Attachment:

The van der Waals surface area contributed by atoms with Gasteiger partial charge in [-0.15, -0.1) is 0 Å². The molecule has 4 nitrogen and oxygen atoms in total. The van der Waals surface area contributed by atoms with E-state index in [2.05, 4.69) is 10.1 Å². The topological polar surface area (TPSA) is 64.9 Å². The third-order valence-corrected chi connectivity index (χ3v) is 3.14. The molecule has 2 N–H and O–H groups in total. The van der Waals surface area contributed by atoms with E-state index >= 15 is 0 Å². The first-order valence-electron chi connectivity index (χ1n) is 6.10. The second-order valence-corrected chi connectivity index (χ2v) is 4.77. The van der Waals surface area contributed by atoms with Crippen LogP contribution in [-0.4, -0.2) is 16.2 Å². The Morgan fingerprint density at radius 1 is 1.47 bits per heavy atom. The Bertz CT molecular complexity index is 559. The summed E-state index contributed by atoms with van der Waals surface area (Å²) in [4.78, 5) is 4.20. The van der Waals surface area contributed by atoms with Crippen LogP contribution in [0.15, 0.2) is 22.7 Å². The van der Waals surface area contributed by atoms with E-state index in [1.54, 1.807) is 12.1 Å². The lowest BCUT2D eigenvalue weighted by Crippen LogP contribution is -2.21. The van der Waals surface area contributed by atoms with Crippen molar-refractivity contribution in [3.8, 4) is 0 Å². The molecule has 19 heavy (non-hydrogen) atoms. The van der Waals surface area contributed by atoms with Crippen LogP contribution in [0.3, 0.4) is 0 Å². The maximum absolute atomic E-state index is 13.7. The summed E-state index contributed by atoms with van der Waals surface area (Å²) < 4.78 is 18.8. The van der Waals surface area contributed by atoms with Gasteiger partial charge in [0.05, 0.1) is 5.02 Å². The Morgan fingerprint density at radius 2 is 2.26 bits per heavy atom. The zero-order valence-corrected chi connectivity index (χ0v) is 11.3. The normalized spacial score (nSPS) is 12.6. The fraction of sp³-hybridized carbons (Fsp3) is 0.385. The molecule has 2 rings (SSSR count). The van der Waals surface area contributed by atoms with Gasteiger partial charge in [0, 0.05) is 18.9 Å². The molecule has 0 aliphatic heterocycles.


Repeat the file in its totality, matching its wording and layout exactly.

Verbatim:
The van der Waals surface area contributed by atoms with Gasteiger partial charge in [-0.15, -0.1) is 0 Å². The molecule has 4 nitrogen and oxygen atoms in total. The van der Waals surface area contributed by atoms with E-state index in [2.05, 4.69) is 10.1 Å². The topological polar surface area (TPSA) is 64.9 Å². The third-order valence-corrected chi connectivity index (χ3v) is 3.14. The molecule has 2 N–H and O–H groups in total. The van der Waals surface area contributed by atoms with E-state index >= 15 is 0 Å². The first-order valence-electron chi connectivity index (χ1n) is 6.10. The second-order valence-corrected chi connectivity index (χ2v) is 4.77. The van der Waals surface area contributed by atoms with Crippen LogP contribution in [-0.4, -0.2) is 16.2 Å². The Morgan fingerprint density at radius 1 is 1.47 bits per heavy atom. The Bertz CT molecular complexity index is 559. The summed E-state index contributed by atoms with van der Waals surface area (Å²) in [4.78, 5) is 4.20. The van der Waals surface area contributed by atoms with Crippen LogP contribution in [0.15, 0.2) is 22.7 Å². The van der Waals surface area contributed by atoms with E-state index in [1.54, 1.807) is 12.1 Å². The lowest BCUT2D eigenvalue weighted by Crippen LogP contribution is -2.21. The van der Waals surface area contributed by atoms with Crippen molar-refractivity contribution in [3.8, 4) is 0 Å². The molecule has 19 heavy (non-hydrogen) atoms. The van der Waals surface area contributed by atoms with Crippen LogP contribution in [0.3, 0.4) is 0 Å². The maximum absolute atomic E-state index is 13.7. The summed E-state index contributed by atoms with van der Waals surface area (Å²) < 4.78 is 18.8. The van der Waals surface area contributed by atoms with Gasteiger partial charge in [0.05, 0.1) is 5.02 Å². The Morgan fingerprint density at radius 2 is 2.26 bits per heavy atom. The zero-order valence-corrected chi connectivity index (χ0v) is 11.3. The normalized spacial score (nSPS) is 12.6. The fraction of sp³-hybridized carbons (Fsp3) is 0.385. The molecule has 2 rings (SSSR count). The van der Waals surface area contributed by atoms with Gasteiger partial charge in [0, 0.05) is 18.9 Å². The molecule has 0 aliphatic heterocycles.